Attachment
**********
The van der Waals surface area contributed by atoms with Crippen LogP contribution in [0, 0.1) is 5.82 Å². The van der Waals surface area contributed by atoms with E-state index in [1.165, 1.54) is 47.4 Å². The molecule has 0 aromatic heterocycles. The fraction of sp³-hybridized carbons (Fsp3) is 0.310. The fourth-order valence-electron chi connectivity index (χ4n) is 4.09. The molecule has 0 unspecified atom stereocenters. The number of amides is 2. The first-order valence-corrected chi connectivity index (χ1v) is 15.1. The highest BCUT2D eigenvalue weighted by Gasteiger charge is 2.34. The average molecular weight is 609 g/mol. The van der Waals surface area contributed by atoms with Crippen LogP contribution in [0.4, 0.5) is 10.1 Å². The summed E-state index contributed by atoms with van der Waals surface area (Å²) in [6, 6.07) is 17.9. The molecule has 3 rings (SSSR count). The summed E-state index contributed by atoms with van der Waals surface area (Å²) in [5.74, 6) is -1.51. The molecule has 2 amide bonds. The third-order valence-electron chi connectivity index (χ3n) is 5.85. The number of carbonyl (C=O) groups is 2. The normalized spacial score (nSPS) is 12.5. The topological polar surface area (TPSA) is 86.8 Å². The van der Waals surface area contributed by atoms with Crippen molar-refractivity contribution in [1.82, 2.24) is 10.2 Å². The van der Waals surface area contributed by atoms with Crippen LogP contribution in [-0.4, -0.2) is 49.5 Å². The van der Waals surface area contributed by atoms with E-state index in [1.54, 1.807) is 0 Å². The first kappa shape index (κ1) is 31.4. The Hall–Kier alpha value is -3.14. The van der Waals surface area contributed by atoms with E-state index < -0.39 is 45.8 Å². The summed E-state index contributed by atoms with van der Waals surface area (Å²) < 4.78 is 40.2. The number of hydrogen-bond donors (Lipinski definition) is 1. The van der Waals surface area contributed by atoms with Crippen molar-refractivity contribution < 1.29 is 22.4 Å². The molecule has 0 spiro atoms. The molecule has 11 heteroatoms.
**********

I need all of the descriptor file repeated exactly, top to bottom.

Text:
The van der Waals surface area contributed by atoms with Crippen LogP contribution in [0, 0.1) is 5.82 Å². The van der Waals surface area contributed by atoms with E-state index in [1.165, 1.54) is 47.4 Å². The molecule has 0 aromatic heterocycles. The fraction of sp³-hybridized carbons (Fsp3) is 0.310. The fourth-order valence-electron chi connectivity index (χ4n) is 4.09. The molecule has 0 unspecified atom stereocenters. The number of amides is 2. The first-order valence-corrected chi connectivity index (χ1v) is 15.1. The highest BCUT2D eigenvalue weighted by Gasteiger charge is 2.34. The average molecular weight is 609 g/mol. The van der Waals surface area contributed by atoms with Crippen LogP contribution in [0.4, 0.5) is 10.1 Å². The summed E-state index contributed by atoms with van der Waals surface area (Å²) in [6, 6.07) is 17.9. The molecule has 3 rings (SSSR count). The summed E-state index contributed by atoms with van der Waals surface area (Å²) in [5.74, 6) is -1.51. The molecule has 2 amide bonds. The third-order valence-electron chi connectivity index (χ3n) is 5.85. The number of carbonyl (C=O) groups is 2. The normalized spacial score (nSPS) is 12.5. The topological polar surface area (TPSA) is 86.8 Å². The van der Waals surface area contributed by atoms with Crippen molar-refractivity contribution in [1.82, 2.24) is 10.2 Å². The van der Waals surface area contributed by atoms with Crippen LogP contribution in [-0.4, -0.2) is 49.5 Å². The van der Waals surface area contributed by atoms with E-state index in [1.54, 1.807) is 0 Å². The first kappa shape index (κ1) is 31.4. The Hall–Kier alpha value is -3.14. The van der Waals surface area contributed by atoms with E-state index < -0.39 is 45.8 Å². The summed E-state index contributed by atoms with van der Waals surface area (Å²) < 4.78 is 40.2. The number of hydrogen-bond donors (Lipinski definition) is 1. The van der Waals surface area contributed by atoms with Crippen molar-refractivity contribution < 1.29 is 22.4 Å². The molecule has 0 spiro atoms. The molecule has 11 heteroatoms.